Experts are once again warning that if the monopoly of the economy via poorly-performing and loss-making enterprises owned by the state continues, the country’s competitiveness and investment climate will continue being affected as a result.
Demand for labor in Vietnam’s manufacturing sector is rising sharply due to strong foreign direct investment (FDI) inflows as a result of the transfer of orders and China-based facilities into Vietnam during the ongoing U.S.-China trade war.
In the wake of the United States-China trade tensions, German investors are rushing to pour money into industry, construction, trade, and services in Vietnam to benefit from growth potential following the country’s landmark free trade agreements.
Foreign investors registered to pour US$1.73 billion into Viet Nam in June, bringing the total amount of foreign direct investment (FDI) committed to the country in the first six months of the year to $18.47 billion, down 9.2 per cent year on year. Experts have said the decline is due mainly to a number of large-scale projects that received licences in June last year.
The State Audit Office of Viet Nam (SAV) would give priority to new audit areas such as information technology, tax and environmental protection in its development strategy from 2020 to 2030, said the SAV’s Auditor General Ho Duc Phoc.
Singapore's market is considered to have a huge potential for Vietnamese enterprises, with advantages such as cultural similarities, consumption trends suited to Vietnamese goods, low costs for market researching, and easy export transaction procedures, experts have said.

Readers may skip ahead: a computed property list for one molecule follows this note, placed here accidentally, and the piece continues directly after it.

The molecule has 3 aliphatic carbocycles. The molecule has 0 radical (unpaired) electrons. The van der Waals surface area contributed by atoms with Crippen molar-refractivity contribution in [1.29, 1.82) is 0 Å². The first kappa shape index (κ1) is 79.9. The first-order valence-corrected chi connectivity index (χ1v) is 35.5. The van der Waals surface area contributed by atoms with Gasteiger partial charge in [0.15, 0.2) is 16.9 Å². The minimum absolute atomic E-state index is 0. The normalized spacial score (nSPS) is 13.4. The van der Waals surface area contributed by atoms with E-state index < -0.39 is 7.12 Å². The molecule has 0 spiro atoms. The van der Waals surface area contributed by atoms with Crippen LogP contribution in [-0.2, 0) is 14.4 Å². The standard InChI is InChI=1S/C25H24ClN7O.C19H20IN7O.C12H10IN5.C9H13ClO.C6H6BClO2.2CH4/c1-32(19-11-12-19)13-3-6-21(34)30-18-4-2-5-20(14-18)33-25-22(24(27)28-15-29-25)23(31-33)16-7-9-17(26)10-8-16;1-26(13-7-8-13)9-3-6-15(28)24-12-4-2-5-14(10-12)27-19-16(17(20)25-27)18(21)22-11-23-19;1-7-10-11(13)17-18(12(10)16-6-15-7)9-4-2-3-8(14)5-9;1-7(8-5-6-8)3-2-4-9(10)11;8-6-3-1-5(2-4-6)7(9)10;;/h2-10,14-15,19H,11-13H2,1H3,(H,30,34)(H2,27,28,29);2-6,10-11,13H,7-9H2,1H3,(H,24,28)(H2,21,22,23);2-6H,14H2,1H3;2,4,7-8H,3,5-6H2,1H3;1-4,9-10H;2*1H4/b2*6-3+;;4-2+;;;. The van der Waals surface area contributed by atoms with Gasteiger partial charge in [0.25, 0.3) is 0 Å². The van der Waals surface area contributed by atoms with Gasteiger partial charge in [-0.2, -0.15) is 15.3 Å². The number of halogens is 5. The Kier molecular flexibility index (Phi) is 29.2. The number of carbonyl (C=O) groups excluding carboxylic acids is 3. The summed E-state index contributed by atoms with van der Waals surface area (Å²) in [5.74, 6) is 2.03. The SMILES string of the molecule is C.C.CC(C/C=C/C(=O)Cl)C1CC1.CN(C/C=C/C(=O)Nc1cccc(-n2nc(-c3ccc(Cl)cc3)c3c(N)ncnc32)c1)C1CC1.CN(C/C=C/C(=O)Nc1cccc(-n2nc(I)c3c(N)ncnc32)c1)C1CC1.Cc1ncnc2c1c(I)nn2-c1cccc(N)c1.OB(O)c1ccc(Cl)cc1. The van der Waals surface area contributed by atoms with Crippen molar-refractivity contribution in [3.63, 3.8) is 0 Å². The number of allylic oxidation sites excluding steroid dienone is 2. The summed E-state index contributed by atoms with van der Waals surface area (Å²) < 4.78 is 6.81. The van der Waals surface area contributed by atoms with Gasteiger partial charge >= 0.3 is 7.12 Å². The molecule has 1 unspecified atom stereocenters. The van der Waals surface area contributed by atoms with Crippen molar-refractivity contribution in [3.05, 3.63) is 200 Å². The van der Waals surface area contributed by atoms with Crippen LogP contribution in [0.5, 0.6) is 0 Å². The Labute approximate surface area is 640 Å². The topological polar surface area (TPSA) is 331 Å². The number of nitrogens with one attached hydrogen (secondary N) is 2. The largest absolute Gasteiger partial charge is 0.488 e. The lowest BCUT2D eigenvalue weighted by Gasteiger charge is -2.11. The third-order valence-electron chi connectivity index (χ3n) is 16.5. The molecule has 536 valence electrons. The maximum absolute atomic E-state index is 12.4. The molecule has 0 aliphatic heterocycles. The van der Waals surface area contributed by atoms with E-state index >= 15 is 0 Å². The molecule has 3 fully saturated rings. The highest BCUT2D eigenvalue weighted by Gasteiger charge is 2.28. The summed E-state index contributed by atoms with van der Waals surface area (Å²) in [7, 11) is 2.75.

Vietnamese exporters have been urged to prepare for any trade-related lawsuits and disputes arising from the escalating US-China trade war amid concerns that the two major powers will not reach an agreement at a meeting in Japan this month.
The European Council announced on Tuesday that it had approved the European Union-Vietnam Free Trade Agreement (EVFTA) and the EU-Vietnam Investment Protection Agreement (EVIPA), paving the way for the EU to sign the two deals with Vietnam in Hanoi on June 30.
Chinese and U.S. investments are increasing in Vietnam due to escalating trade frictions between the two largest economies. However, this is likely to prompt the United States to impose tariffs on Vietnamese goods if shipments from Vietnam are found to be actually transferred from China, said experts at a workshop in HCMC today, June 25.
Many individuals and organizations have urged the Ministry of Planning and Investment to only employ the public-private partnership (PPP) model for large-scale projects.